Pratibha was precocious and showed early talent in scholastic matters and had an avid interest in social justice. She attended the University of Bradford, earning a B.A. with honors in Human Purposes and Communications. While at the university, Parmar took leadership positions in student politics. She was Chair of the Anti-Fascist Committee, which organized various actions against local fascist groups including marches, fundraisers and Rock Against Racism concerts. She was also very interested in working with women and spent three months in Calcutta working with Mother Teresa. Parmar stayed for a year in India teaching basic literacy skills to children in village projects in Uttar Pradesh (North India) and Kerala (in the South).
After completing her undergraduate degree, Parmar did post-graduate studies at the University of Birmingham at the Centre for Contemporary Cultural Studies. While there, she co-wrote and co-edited the groundbreaking book, The Empire Strikes Back - Race and Racism in 1970s Britain (1982). That book, co-authored with Paul Gilroy and Valerie Amos among others, challenged the then-current academic paradigm of race and race relations as problems embedded in communities of color rather than problems within society and its institutions creating, codifying and enforcing racism. The Empire Strikes Back is also one of the first texts authored entirely by Black and Asian writers questioning that theory expressed and (re)enforced in academic literature in the 70s and 80s.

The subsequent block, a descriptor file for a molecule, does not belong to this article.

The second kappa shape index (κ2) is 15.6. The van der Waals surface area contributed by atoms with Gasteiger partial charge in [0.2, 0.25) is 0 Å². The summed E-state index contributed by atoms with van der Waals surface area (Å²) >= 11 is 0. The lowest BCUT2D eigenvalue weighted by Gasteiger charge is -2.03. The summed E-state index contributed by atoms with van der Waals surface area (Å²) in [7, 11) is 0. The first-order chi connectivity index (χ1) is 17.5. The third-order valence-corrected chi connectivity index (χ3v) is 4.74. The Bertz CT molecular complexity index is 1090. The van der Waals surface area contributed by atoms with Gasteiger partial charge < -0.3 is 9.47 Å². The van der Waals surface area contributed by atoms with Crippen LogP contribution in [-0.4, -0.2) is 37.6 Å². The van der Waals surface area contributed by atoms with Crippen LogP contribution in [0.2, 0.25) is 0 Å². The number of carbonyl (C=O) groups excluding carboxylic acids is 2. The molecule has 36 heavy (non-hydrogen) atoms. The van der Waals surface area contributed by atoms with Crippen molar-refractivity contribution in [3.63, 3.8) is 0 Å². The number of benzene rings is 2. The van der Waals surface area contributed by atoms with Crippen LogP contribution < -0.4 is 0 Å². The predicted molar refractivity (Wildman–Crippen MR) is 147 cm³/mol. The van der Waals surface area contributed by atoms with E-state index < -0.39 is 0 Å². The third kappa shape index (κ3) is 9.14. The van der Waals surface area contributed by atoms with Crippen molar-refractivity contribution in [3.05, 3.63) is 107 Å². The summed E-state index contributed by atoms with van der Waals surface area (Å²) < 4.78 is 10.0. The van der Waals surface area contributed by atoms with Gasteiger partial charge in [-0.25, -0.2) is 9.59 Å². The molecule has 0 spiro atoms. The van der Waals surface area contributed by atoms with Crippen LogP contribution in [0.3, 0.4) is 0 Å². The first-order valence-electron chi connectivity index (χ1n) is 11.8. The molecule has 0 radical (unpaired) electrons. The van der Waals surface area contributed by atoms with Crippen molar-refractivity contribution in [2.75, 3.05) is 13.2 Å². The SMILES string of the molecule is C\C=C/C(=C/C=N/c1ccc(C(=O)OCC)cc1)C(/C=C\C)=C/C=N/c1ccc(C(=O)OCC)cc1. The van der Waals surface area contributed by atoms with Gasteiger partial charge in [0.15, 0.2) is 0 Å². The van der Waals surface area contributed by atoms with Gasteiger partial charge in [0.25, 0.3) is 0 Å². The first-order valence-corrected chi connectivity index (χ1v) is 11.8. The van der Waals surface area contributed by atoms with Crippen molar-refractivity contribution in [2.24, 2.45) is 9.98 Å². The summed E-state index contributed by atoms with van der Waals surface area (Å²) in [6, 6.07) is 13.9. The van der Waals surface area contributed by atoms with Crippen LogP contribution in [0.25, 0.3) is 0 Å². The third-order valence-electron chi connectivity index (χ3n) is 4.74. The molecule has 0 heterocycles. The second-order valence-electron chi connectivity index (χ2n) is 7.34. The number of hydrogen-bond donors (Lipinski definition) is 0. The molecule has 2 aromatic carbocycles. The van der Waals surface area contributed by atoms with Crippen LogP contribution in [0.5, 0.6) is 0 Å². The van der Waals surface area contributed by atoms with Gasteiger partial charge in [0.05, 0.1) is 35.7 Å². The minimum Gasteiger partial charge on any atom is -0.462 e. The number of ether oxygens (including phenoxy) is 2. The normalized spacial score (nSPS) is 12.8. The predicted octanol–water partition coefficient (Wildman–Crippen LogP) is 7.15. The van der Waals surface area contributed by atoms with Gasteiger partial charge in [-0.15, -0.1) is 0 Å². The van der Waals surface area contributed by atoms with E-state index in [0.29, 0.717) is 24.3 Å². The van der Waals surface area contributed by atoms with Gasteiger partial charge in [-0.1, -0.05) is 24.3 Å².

During the 1980s, Parmar also worked with Sheba Feminist Press as an editor and publisher. Sheba was the only British press to publish writers such as African-American poet Audre Lorde.
After graduation from the university, Parmar worked as a Youth and Community Worker with young South Asian women. It was in this environment she discovered the power of mass media to change and challenge stereotypes of minority people. Parmar then decided to learn the tools of filmmaking. Subsequently, Parmar was asked to work as a researcher/consultant on a pioneering documentary series for the newly-formed Channel 4 in Britain profiling Black and Asian communities in the UK.
Pratibha Parmar began her filmmaking career working in documentary. Aesthetically, the reworking Parmar offered the film world of the definition of poetry in relationship to cinema marked her signature. “Emergence” (1986) and “Sari Red” (1988) both raised awareness about Black and Third World women’s artistic sensibility in regard to London city streets.